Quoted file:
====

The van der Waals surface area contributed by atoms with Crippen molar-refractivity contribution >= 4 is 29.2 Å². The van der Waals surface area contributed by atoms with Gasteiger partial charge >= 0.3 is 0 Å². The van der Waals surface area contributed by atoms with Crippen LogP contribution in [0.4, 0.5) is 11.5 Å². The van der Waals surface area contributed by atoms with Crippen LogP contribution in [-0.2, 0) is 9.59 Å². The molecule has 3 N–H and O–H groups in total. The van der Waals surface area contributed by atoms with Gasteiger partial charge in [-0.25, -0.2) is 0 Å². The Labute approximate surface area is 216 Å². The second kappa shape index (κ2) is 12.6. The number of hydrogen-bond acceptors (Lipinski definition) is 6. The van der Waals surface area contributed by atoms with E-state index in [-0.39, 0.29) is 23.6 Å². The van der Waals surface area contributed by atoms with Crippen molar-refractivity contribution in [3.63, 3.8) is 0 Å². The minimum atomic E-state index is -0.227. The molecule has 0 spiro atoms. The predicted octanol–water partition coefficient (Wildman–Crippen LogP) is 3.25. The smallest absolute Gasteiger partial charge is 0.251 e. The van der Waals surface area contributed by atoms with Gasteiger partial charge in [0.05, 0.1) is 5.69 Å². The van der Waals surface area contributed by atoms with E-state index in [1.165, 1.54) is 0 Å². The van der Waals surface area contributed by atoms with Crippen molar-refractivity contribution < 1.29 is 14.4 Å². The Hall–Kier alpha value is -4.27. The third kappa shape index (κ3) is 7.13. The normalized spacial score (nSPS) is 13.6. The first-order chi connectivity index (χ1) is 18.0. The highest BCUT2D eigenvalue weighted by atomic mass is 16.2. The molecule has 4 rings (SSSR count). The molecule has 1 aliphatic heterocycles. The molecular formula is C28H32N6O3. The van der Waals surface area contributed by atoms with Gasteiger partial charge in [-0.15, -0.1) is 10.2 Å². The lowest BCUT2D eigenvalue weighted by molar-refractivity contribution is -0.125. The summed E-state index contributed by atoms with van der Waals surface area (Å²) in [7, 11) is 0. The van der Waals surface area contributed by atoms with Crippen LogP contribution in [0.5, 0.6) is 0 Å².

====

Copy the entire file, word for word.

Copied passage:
The van der Waals surface area contributed by atoms with Crippen molar-refractivity contribution >= 4 is 29.2 Å². The van der Waals surface area contributed by atoms with Gasteiger partial charge >= 0.3 is 0 Å². The van der Waals surface area contributed by atoms with Crippen LogP contribution in [0.4, 0.5) is 11.5 Å². The van der Waals surface area contributed by atoms with Crippen LogP contribution in [-0.2, 0) is 9.59 Å². The molecule has 3 N–H and O–H groups in total. The van der Waals surface area contributed by atoms with Gasteiger partial charge in [-0.25, -0.2) is 0 Å². The Labute approximate surface area is 216 Å². The second kappa shape index (κ2) is 12.6. The number of hydrogen-bond acceptors (Lipinski definition) is 6. The van der Waals surface area contributed by atoms with E-state index in [-0.39, 0.29) is 23.6 Å². The van der Waals surface area contributed by atoms with Crippen molar-refractivity contribution in [3.63, 3.8) is 0 Å². The minimum atomic E-state index is -0.227. The molecule has 0 spiro atoms. The predicted octanol–water partition coefficient (Wildman–Crippen LogP) is 3.25. The smallest absolute Gasteiger partial charge is 0.251 e. The van der Waals surface area contributed by atoms with Gasteiger partial charge in [0.05, 0.1) is 5.69 Å². The van der Waals surface area contributed by atoms with E-state index in [1.165, 1.54) is 0 Å². The van der Waals surface area contributed by atoms with Crippen molar-refractivity contribution < 1.29 is 14.4 Å². The Hall–Kier alpha value is -4.27. The third kappa shape index (κ3) is 7.13. The normalized spacial score (nSPS) is 13.6. The first-order chi connectivity index (χ1) is 18.0. The highest BCUT2D eigenvalue weighted by atomic mass is 16.2. The molecule has 4 rings (SSSR count). The molecule has 1 aliphatic heterocycles. The molecular formula is C28H32N6O3. The van der Waals surface area contributed by atoms with Gasteiger partial charge in [-0.15, -0.1) is 10.2 Å². The lowest BCUT2D eigenvalue weighted by molar-refractivity contribution is -0.125. The summed E-state index contributed by atoms with van der Waals surface area (Å²) in [7, 11) is 0. The van der Waals surface area contributed by atoms with Crippen LogP contribution in [0.5, 0.6) is 0 Å².